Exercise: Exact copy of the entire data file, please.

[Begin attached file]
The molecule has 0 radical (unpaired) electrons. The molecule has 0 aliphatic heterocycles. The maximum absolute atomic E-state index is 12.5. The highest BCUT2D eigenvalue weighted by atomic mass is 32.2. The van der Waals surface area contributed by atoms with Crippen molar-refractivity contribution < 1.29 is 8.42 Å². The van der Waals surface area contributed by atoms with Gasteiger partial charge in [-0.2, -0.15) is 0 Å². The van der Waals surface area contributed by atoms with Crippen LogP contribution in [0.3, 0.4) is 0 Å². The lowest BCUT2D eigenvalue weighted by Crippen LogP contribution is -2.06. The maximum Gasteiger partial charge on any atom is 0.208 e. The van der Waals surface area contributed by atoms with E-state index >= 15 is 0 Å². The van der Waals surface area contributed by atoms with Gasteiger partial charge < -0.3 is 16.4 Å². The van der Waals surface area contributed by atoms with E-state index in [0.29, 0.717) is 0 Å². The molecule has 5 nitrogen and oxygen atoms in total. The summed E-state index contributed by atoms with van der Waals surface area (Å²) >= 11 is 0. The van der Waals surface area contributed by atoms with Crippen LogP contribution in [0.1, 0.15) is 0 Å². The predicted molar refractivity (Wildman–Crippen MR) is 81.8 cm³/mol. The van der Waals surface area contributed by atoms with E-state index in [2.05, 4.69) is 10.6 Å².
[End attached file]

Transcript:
The molecule has 0 radical (unpaired) electrons. The molecule has 0 aliphatic heterocycles. The maximum absolute atomic E-state index is 12.5. The highest BCUT2D eigenvalue weighted by atomic mass is 32.2. The van der Waals surface area contributed by atoms with Crippen molar-refractivity contribution < 1.29 is 8.42 Å². The van der Waals surface area contributed by atoms with Gasteiger partial charge in [-0.2, -0.15) is 0 Å². The van der Waals surface area contributed by atoms with Crippen LogP contribution in [0.3, 0.4) is 0 Å². The lowest BCUT2D eigenvalue weighted by Crippen LogP contribution is -2.06. The maximum Gasteiger partial charge on any atom is 0.208 e. The van der Waals surface area contributed by atoms with E-state index >= 15 is 0 Å². The van der Waals surface area contributed by atoms with Gasteiger partial charge < -0.3 is 16.4 Å². The van der Waals surface area contributed by atoms with E-state index in [0.29, 0.717) is 0 Å². The molecule has 5 nitrogen and oxygen atoms in total. The summed E-state index contributed by atoms with van der Waals surface area (Å²) >= 11 is 0. The van der Waals surface area contributed by atoms with Crippen LogP contribution in [0.1, 0.15) is 0 Å². The predicted molar refractivity (Wildman–Crippen MR) is 81.8 cm³/mol. The van der Waals surface area contributed by atoms with E-state index in [2.05, 4.69) is 10.6 Å².